Call your doctor or nurse if you are unable to keep fluids down for more than 12 hours or if you feel lightheaded or dizzy at any time.

Gastrointestinal Bleeding

This medication can cause bleeding from the intestinal wall. Signs of this includes: blood in the stool or black/tar like stools, coughing up blood, vomiting blood, vomit that looks like coffee grounds, fever, severe pain in the abdomen or new abdominal swelling. If you experience any of these, contact your healthcare provider immediately or go to the emergency room.

Fatigue

Fatigue is very common during cancer treatment and is an overwhelming feeling of exhaustion that is not usually relieved by rest. While on cancer treatment, and for a period after, you may need to adjust your schedule to manage fatigue. Plan times to rest during the day and conserve energy for more important activities. Exercise can help combat fatigue; a simple daily walk with a friend can help.  Talk to your healthcare team for helpful tips on dealing with this side effect.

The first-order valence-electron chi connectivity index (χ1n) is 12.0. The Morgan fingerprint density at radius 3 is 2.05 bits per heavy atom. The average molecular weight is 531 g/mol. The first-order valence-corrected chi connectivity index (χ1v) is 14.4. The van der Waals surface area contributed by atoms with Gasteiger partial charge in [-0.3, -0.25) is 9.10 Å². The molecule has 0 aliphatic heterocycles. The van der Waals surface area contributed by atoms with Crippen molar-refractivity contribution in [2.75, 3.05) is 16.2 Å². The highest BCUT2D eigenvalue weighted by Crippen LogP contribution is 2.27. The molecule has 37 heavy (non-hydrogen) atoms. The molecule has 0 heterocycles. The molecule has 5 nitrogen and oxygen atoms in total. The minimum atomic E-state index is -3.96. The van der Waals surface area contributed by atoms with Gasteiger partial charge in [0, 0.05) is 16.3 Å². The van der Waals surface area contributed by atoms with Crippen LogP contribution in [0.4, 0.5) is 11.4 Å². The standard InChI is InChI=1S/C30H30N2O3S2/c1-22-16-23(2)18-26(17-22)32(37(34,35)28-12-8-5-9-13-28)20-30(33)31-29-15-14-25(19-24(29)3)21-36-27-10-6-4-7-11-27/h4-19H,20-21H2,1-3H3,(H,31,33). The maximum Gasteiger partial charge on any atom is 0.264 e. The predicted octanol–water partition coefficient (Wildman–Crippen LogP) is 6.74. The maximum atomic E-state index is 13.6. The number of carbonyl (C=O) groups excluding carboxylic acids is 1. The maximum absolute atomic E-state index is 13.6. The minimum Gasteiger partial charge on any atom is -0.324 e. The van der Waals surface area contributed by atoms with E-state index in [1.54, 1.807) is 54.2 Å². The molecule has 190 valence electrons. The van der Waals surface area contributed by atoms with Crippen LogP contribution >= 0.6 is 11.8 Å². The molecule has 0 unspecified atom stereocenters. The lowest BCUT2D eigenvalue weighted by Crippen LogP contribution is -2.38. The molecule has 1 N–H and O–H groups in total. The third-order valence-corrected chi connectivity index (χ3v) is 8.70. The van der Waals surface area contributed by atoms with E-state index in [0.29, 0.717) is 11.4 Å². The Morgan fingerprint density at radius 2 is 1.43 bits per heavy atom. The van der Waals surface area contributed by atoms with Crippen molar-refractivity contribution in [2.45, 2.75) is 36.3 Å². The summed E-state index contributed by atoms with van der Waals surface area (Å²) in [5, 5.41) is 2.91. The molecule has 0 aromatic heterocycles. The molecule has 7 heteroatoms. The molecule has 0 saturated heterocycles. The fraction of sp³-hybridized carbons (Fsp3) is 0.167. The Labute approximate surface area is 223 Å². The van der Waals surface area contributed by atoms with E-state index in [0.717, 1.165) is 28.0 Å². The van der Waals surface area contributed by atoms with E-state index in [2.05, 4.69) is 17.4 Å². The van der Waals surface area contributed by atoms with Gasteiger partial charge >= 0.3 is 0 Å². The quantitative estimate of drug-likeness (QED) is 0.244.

Flu-Like Symptoms

These include muscle aches, fever, chills, and feeling tired. Notify your provider if you are experiencing any of these side effects.

Heart Problems

This medication can cause slow or abnormal heartbeats or an abnormal heart rhythm. Notify your healthcare provider right away if you feel abnormal heartbeats or if you feel dizzy or faint. Tretinoin can also cause high or low blood pressure. Your provider will monitor your blood pressure throughout treatment.

Skin Changes

These include dryness, itching, rash, and cracking, dry lips. This dryness can also affect any mucous membranes, such as the lining of your mouth and nose. Use an alcohol free moisturizer on your skin and lips; avoid moisturizers with perfumes or scents. Your doctor or nurse can recommend a topical medication if itching is bothersome. If your skin does crack or bleed, be sure to keep the area clean to avoid infection. A nasal saline spray and regular mouth rinsing can help sooth dryness. Be sure to notify your healthcare provider of any rash that develops, as this can be a reaction. They can give you more tips on caring for your skin.